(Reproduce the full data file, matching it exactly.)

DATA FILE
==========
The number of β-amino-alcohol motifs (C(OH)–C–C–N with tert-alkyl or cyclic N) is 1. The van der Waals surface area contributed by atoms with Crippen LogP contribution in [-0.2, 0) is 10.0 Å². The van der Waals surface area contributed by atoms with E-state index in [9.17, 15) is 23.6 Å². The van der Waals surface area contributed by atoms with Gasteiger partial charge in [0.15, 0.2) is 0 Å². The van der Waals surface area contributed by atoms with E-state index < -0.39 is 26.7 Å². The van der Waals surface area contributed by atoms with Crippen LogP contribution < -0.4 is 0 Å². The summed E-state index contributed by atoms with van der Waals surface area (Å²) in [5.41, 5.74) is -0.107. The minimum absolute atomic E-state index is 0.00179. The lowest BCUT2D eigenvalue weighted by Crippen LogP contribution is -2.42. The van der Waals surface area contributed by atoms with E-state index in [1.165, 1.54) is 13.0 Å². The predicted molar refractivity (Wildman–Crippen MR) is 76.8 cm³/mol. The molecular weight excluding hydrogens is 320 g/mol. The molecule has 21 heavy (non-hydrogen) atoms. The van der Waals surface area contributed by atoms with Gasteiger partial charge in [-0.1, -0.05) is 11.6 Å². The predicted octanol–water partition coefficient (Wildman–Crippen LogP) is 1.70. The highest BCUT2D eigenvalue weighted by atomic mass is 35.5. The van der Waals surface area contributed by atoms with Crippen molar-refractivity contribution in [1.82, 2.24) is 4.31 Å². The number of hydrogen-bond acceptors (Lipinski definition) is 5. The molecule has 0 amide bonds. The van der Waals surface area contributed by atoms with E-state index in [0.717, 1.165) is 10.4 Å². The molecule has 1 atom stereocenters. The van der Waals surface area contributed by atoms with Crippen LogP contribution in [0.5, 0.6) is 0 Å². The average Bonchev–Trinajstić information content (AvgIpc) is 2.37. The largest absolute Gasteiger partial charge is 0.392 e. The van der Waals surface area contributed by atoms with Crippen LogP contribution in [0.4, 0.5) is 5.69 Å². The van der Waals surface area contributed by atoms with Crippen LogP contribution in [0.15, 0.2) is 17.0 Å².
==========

The number of β-amino-alcohol motifs (C(OH)–C–C–N with tert-alkyl or cyclic N) is 1. The van der Waals surface area contributed by atoms with Crippen LogP contribution in [-0.2, 0) is 10.0 Å². The van der Waals surface area contributed by atoms with E-state index in [9.17, 15) is 23.6 Å². The van der Waals surface area contributed by atoms with Gasteiger partial charge in [0.15, 0.2) is 0 Å². The van der Waals surface area contributed by atoms with E-state index < -0.39 is 26.7 Å². The van der Waals surface area contributed by atoms with Crippen LogP contribution < -0.4 is 0 Å². The summed E-state index contributed by atoms with van der Waals surface area (Å²) in [5.41, 5.74) is -0.107. The minimum absolute atomic E-state index is 0.00179. The lowest BCUT2D eigenvalue weighted by Crippen LogP contribution is -2.42. The van der Waals surface area contributed by atoms with E-state index in [1.165, 1.54) is 13.0 Å². The predicted molar refractivity (Wildman–Crippen MR) is 76.8 cm³/mol. The molecular weight excluding hydrogens is 320 g/mol. The molecule has 21 heavy (non-hydrogen) atoms. The van der Waals surface area contributed by atoms with Gasteiger partial charge in [-0.1, -0.05) is 11.6 Å². The predicted octanol–water partition coefficient (Wildman–Crippen LogP) is 1.70. The highest BCUT2D eigenvalue weighted by atomic mass is 35.5. The van der Waals surface area contributed by atoms with Crippen molar-refractivity contribution in [1.82, 2.24) is 4.31 Å². The number of hydrogen-bond acceptors (Lipinski definition) is 5. The molecule has 0 amide bonds. The van der Waals surface area contributed by atoms with E-state index in [0.717, 1.165) is 10.4 Å². The molecule has 1 atom stereocenters. The van der Waals surface area contributed by atoms with Crippen LogP contribution in [0.5, 0.6) is 0 Å². The average Bonchev–Trinajstić information content (AvgIpc) is 2.37. The largest absolute Gasteiger partial charge is 0.392 e. The van der Waals surface area contributed by atoms with Crippen LogP contribution in [0.4, 0.5) is 5.69 Å². The van der Waals surface area contributed by atoms with Crippen LogP contribution in [0.15, 0.2) is 17.0 Å².